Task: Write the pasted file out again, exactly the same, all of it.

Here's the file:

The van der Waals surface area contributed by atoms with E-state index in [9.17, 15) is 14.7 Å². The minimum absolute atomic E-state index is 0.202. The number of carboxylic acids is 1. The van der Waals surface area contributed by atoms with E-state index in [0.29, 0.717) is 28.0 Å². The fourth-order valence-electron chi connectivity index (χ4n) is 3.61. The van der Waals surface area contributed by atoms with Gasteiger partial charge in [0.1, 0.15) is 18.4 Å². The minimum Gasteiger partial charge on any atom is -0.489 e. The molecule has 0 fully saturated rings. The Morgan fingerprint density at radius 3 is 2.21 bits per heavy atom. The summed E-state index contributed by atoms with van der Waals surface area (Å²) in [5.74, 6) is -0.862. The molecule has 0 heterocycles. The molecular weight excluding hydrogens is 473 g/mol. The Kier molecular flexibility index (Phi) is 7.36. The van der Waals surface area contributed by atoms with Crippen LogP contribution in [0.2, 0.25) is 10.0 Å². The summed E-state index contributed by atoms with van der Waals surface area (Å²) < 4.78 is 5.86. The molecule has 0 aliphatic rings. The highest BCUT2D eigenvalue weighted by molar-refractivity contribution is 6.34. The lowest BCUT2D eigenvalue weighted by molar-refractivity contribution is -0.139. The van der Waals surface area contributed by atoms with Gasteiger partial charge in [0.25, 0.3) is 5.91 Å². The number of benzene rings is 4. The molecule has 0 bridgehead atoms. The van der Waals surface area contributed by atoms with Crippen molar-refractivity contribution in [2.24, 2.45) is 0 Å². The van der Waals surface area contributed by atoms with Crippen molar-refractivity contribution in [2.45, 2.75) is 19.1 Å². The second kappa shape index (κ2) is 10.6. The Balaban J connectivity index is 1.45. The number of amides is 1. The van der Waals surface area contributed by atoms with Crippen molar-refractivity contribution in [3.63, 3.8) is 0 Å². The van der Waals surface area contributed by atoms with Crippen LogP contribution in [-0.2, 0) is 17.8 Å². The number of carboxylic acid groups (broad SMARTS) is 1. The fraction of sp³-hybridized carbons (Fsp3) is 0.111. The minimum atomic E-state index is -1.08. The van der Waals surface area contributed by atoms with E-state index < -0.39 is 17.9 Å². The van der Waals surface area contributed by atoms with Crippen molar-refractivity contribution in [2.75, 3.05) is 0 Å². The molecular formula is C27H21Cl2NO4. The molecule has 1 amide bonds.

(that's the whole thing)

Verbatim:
The van der Waals surface area contributed by atoms with E-state index in [9.17, 15) is 14.7 Å². The minimum absolute atomic E-state index is 0.202. The number of carboxylic acids is 1. The van der Waals surface area contributed by atoms with E-state index in [0.29, 0.717) is 28.0 Å². The fourth-order valence-electron chi connectivity index (χ4n) is 3.61. The van der Waals surface area contributed by atoms with Gasteiger partial charge in [0.1, 0.15) is 18.4 Å². The minimum Gasteiger partial charge on any atom is -0.489 e. The molecule has 0 fully saturated rings. The Morgan fingerprint density at radius 3 is 2.21 bits per heavy atom. The summed E-state index contributed by atoms with van der Waals surface area (Å²) in [5.74, 6) is -0.862. The molecule has 0 heterocycles. The molecular weight excluding hydrogens is 473 g/mol. The Kier molecular flexibility index (Phi) is 7.36. The van der Waals surface area contributed by atoms with Crippen LogP contribution in [0.2, 0.25) is 10.0 Å². The summed E-state index contributed by atoms with van der Waals surface area (Å²) < 4.78 is 5.86. The molecule has 0 aliphatic rings. The highest BCUT2D eigenvalue weighted by molar-refractivity contribution is 6.34. The lowest BCUT2D eigenvalue weighted by molar-refractivity contribution is -0.139. The van der Waals surface area contributed by atoms with Gasteiger partial charge in [0.25, 0.3) is 5.91 Å². The number of benzene rings is 4. The molecule has 0 bridgehead atoms. The van der Waals surface area contributed by atoms with Crippen molar-refractivity contribution in [2.24, 2.45) is 0 Å². The van der Waals surface area contributed by atoms with Crippen molar-refractivity contribution in [2.45, 2.75) is 19.1 Å². The second kappa shape index (κ2) is 10.6. The Balaban J connectivity index is 1.45. The number of amides is 1. The van der Waals surface area contributed by atoms with Crippen molar-refractivity contribution in [3.63, 3.8) is 0 Å². The van der Waals surface area contributed by atoms with Crippen LogP contribution in [-0.2, 0) is 17.8 Å². The number of carboxylic acid groups (broad SMARTS) is 1. The fraction of sp³-hybridized carbons (Fsp3) is 0.111. The minimum atomic E-state index is -1.08. The van der Waals surface area contributed by atoms with E-state index < -0.39 is 17.9 Å². The van der Waals surface area contributed by atoms with Crippen molar-refractivity contribution in [2.75, 3.05) is 0 Å². The molecular formula is C27H21Cl2NO4. The molecule has 1 amide bonds.